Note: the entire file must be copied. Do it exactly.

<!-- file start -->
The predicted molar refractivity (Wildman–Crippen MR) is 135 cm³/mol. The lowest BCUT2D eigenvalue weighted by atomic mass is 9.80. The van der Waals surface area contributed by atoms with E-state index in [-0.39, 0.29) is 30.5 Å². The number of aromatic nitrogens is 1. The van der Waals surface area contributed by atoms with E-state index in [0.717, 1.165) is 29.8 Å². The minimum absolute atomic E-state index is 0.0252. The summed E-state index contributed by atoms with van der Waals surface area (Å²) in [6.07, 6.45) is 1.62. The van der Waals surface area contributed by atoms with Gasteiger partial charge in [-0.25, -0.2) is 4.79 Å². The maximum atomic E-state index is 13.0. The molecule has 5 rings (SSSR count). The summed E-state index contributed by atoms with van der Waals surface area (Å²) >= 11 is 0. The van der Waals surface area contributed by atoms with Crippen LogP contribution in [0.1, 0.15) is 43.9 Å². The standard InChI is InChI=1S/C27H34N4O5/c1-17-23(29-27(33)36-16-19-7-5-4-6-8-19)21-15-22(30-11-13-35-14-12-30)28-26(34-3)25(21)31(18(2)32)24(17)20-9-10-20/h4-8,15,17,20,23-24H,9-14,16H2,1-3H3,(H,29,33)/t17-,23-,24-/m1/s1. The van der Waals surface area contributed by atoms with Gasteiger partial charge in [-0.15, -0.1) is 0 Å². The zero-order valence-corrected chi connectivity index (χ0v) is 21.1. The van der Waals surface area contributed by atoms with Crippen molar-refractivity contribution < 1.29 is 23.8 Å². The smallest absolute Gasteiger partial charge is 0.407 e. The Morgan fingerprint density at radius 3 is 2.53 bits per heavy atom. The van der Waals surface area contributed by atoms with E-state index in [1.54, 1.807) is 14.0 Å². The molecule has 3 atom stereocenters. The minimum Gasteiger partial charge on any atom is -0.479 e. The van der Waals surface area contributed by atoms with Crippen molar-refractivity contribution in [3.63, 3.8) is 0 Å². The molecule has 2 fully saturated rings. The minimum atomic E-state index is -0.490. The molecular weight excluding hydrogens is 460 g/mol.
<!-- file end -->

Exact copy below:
The predicted molar refractivity (Wildman–Crippen MR) is 135 cm³/mol. The lowest BCUT2D eigenvalue weighted by atomic mass is 9.80. The van der Waals surface area contributed by atoms with E-state index in [-0.39, 0.29) is 30.5 Å². The number of aromatic nitrogens is 1. The van der Waals surface area contributed by atoms with E-state index in [0.717, 1.165) is 29.8 Å². The minimum absolute atomic E-state index is 0.0252. The summed E-state index contributed by atoms with van der Waals surface area (Å²) in [6.07, 6.45) is 1.62. The van der Waals surface area contributed by atoms with Gasteiger partial charge in [-0.25, -0.2) is 4.79 Å². The maximum atomic E-state index is 13.0. The molecule has 5 rings (SSSR count). The summed E-state index contributed by atoms with van der Waals surface area (Å²) >= 11 is 0. The van der Waals surface area contributed by atoms with Crippen LogP contribution in [0.1, 0.15) is 43.9 Å². The standard InChI is InChI=1S/C27H34N4O5/c1-17-23(29-27(33)36-16-19-7-5-4-6-8-19)21-15-22(30-11-13-35-14-12-30)28-26(34-3)25(21)31(18(2)32)24(17)20-9-10-20/h4-8,15,17,20,23-24H,9-14,16H2,1-3H3,(H,29,33)/t17-,23-,24-/m1/s1. The van der Waals surface area contributed by atoms with Gasteiger partial charge in [-0.15, -0.1) is 0 Å². The zero-order valence-corrected chi connectivity index (χ0v) is 21.1. The van der Waals surface area contributed by atoms with Crippen molar-refractivity contribution < 1.29 is 23.8 Å². The smallest absolute Gasteiger partial charge is 0.407 e. The Morgan fingerprint density at radius 3 is 2.53 bits per heavy atom. The van der Waals surface area contributed by atoms with E-state index in [1.54, 1.807) is 14.0 Å². The molecule has 3 atom stereocenters. The minimum Gasteiger partial charge on any atom is -0.479 e. The van der Waals surface area contributed by atoms with Crippen molar-refractivity contribution in [3.63, 3.8) is 0 Å². The molecule has 2 fully saturated rings. The minimum atomic E-state index is -0.490. The molecular weight excluding hydrogens is 460 g/mol.